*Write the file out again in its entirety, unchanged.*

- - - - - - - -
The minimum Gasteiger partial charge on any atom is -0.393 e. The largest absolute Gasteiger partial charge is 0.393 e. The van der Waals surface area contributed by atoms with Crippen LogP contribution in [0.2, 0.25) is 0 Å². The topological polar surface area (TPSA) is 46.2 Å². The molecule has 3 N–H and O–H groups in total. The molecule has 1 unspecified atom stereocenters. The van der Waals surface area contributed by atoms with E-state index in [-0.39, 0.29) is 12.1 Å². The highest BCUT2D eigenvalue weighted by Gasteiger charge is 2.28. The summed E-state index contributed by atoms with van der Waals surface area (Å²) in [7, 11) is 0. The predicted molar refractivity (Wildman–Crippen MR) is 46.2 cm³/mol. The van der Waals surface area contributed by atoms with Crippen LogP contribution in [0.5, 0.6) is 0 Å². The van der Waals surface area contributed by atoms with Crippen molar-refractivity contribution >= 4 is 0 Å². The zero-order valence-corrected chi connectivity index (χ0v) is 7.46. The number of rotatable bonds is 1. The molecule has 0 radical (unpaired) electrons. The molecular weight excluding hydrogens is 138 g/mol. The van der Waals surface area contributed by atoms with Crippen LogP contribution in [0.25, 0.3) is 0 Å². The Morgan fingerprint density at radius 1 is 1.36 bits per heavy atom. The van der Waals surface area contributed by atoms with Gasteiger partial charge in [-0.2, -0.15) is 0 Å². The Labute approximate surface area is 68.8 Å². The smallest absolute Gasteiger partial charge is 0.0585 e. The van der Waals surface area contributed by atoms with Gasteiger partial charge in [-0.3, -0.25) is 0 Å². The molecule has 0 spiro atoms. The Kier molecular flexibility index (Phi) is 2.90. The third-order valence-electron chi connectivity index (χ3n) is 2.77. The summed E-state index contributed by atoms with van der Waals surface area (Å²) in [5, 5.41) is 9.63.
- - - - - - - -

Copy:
The minimum Gasteiger partial charge on any atom is -0.393 e. The largest absolute Gasteiger partial charge is 0.393 e. The van der Waals surface area contributed by atoms with Crippen LogP contribution in [0.2, 0.25) is 0 Å². The topological polar surface area (TPSA) is 46.2 Å². The molecule has 3 N–H and O–H groups in total. The molecule has 1 unspecified atom stereocenters. The van der Waals surface area contributed by atoms with E-state index in [-0.39, 0.29) is 12.1 Å². The highest BCUT2D eigenvalue weighted by Gasteiger charge is 2.28. The summed E-state index contributed by atoms with van der Waals surface area (Å²) in [7, 11) is 0. The predicted molar refractivity (Wildman–Crippen MR) is 46.2 cm³/mol. The van der Waals surface area contributed by atoms with Crippen LogP contribution in [0.5, 0.6) is 0 Å². The van der Waals surface area contributed by atoms with Crippen molar-refractivity contribution >= 4 is 0 Å². The zero-order valence-corrected chi connectivity index (χ0v) is 7.46. The number of rotatable bonds is 1. The molecule has 0 radical (unpaired) electrons. The molecular weight excluding hydrogens is 138 g/mol. The van der Waals surface area contributed by atoms with Crippen LogP contribution in [0.25, 0.3) is 0 Å². The Morgan fingerprint density at radius 1 is 1.36 bits per heavy atom. The van der Waals surface area contributed by atoms with Gasteiger partial charge in [-0.2, -0.15) is 0 Å². The Labute approximate surface area is 68.8 Å². The smallest absolute Gasteiger partial charge is 0.0585 e. The van der Waals surface area contributed by atoms with Gasteiger partial charge in [-0.3, -0.25) is 0 Å². The molecule has 0 spiro atoms. The Kier molecular flexibility index (Phi) is 2.90. The third-order valence-electron chi connectivity index (χ3n) is 2.77. The summed E-state index contributed by atoms with van der Waals surface area (Å²) in [5, 5.41) is 9.63.